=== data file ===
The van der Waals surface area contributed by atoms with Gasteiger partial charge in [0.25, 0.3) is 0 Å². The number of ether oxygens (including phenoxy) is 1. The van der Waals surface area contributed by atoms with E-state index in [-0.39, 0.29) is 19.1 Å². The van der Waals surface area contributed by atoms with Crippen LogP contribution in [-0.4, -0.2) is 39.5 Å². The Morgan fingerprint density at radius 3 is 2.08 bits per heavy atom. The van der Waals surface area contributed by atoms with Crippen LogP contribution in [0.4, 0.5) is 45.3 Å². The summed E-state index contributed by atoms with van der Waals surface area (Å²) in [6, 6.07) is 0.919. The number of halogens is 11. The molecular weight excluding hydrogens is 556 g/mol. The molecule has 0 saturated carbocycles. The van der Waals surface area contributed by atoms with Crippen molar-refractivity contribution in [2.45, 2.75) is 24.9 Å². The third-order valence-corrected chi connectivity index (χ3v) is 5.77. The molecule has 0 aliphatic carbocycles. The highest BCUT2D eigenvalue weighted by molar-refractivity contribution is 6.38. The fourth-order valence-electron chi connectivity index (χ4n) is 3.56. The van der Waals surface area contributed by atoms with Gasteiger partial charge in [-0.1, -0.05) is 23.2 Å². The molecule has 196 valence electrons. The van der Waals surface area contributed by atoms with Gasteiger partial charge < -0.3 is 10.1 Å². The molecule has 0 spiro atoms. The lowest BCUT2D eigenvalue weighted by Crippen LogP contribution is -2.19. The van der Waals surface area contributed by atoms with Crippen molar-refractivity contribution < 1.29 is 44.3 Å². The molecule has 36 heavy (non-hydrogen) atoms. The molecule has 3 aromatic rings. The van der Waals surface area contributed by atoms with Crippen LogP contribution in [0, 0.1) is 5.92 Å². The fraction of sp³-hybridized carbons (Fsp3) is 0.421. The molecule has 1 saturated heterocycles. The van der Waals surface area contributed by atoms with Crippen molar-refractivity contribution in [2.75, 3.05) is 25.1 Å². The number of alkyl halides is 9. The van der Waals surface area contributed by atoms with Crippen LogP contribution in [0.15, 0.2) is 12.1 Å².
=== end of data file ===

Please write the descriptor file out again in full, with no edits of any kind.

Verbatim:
The van der Waals surface area contributed by atoms with Gasteiger partial charge in [0.25, 0.3) is 0 Å². The number of ether oxygens (including phenoxy) is 1. The van der Waals surface area contributed by atoms with E-state index in [-0.39, 0.29) is 19.1 Å². The van der Waals surface area contributed by atoms with Crippen LogP contribution in [-0.4, -0.2) is 39.5 Å². The Morgan fingerprint density at radius 3 is 2.08 bits per heavy atom. The van der Waals surface area contributed by atoms with Crippen LogP contribution in [0.4, 0.5) is 45.3 Å². The summed E-state index contributed by atoms with van der Waals surface area (Å²) in [6, 6.07) is 0.919. The number of halogens is 11. The molecular weight excluding hydrogens is 556 g/mol. The molecule has 0 saturated carbocycles. The van der Waals surface area contributed by atoms with Crippen molar-refractivity contribution in [2.45, 2.75) is 24.9 Å². The third-order valence-corrected chi connectivity index (χ3v) is 5.77. The molecule has 0 aliphatic carbocycles. The highest BCUT2D eigenvalue weighted by molar-refractivity contribution is 6.38. The fourth-order valence-electron chi connectivity index (χ4n) is 3.56. The van der Waals surface area contributed by atoms with Gasteiger partial charge in [-0.1, -0.05) is 23.2 Å². The molecule has 196 valence electrons. The van der Waals surface area contributed by atoms with Gasteiger partial charge < -0.3 is 10.1 Å². The molecule has 0 spiro atoms. The lowest BCUT2D eigenvalue weighted by Crippen LogP contribution is -2.19. The van der Waals surface area contributed by atoms with Crippen molar-refractivity contribution < 1.29 is 44.3 Å². The molecule has 36 heavy (non-hydrogen) atoms. The molecule has 3 aromatic rings. The van der Waals surface area contributed by atoms with Crippen LogP contribution in [0, 0.1) is 5.92 Å². The fraction of sp³-hybridized carbons (Fsp3) is 0.421. The molecule has 1 saturated heterocycles. The van der Waals surface area contributed by atoms with Crippen molar-refractivity contribution in [2.75, 3.05) is 25.1 Å². The number of alkyl halides is 9. The van der Waals surface area contributed by atoms with Crippen LogP contribution in [0.15, 0.2) is 12.1 Å².